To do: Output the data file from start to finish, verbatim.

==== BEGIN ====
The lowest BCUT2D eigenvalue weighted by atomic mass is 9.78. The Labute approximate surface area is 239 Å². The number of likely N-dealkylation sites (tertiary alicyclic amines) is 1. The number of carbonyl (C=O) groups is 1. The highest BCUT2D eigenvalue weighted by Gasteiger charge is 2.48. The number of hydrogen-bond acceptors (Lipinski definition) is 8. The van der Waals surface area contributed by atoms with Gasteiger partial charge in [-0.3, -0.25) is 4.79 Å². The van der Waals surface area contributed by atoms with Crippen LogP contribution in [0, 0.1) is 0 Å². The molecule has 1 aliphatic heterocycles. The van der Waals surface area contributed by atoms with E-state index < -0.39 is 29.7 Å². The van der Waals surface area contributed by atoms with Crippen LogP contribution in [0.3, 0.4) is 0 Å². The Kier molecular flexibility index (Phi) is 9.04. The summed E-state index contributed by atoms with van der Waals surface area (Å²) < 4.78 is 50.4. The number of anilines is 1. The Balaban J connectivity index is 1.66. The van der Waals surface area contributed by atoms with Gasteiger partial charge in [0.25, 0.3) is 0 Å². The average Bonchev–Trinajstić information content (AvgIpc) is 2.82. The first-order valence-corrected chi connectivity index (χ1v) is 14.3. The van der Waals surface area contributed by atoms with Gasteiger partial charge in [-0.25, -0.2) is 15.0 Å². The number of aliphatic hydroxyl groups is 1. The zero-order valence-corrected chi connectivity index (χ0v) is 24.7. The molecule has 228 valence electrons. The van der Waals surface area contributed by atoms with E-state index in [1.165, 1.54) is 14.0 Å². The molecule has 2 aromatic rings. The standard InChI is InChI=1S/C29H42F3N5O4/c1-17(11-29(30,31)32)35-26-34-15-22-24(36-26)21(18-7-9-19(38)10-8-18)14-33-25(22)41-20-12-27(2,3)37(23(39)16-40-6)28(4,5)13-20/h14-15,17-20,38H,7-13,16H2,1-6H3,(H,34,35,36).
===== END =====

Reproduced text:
The lowest BCUT2D eigenvalue weighted by atomic mass is 9.78. The Labute approximate surface area is 239 Å². The number of likely N-dealkylation sites (tertiary alicyclic amines) is 1. The number of carbonyl (C=O) groups is 1. The highest BCUT2D eigenvalue weighted by Gasteiger charge is 2.48. The number of hydrogen-bond acceptors (Lipinski definition) is 8. The van der Waals surface area contributed by atoms with Gasteiger partial charge in [-0.3, -0.25) is 4.79 Å². The van der Waals surface area contributed by atoms with Crippen LogP contribution in [0, 0.1) is 0 Å². The molecule has 1 aliphatic heterocycles. The van der Waals surface area contributed by atoms with E-state index < -0.39 is 29.7 Å². The van der Waals surface area contributed by atoms with Crippen LogP contribution in [0.3, 0.4) is 0 Å². The Kier molecular flexibility index (Phi) is 9.04. The summed E-state index contributed by atoms with van der Waals surface area (Å²) < 4.78 is 50.4. The number of anilines is 1. The Balaban J connectivity index is 1.66. The van der Waals surface area contributed by atoms with Gasteiger partial charge in [0.25, 0.3) is 0 Å². The average Bonchev–Trinajstić information content (AvgIpc) is 2.82. The first-order valence-corrected chi connectivity index (χ1v) is 14.3. The van der Waals surface area contributed by atoms with Gasteiger partial charge in [-0.25, -0.2) is 15.0 Å². The number of aliphatic hydroxyl groups is 1. The zero-order valence-corrected chi connectivity index (χ0v) is 24.7. The molecule has 228 valence electrons. The van der Waals surface area contributed by atoms with E-state index in [1.165, 1.54) is 14.0 Å². The molecule has 2 aromatic rings. The standard InChI is InChI=1S/C29H42F3N5O4/c1-17(11-29(30,31)32)35-26-34-15-22-24(36-26)21(18-7-9-19(38)10-8-18)14-33-25(22)41-20-12-27(2,3)37(23(39)16-40-6)28(4,5)13-20/h14-15,17-20,38H,7-13,16H2,1-6H3,(H,34,35,36).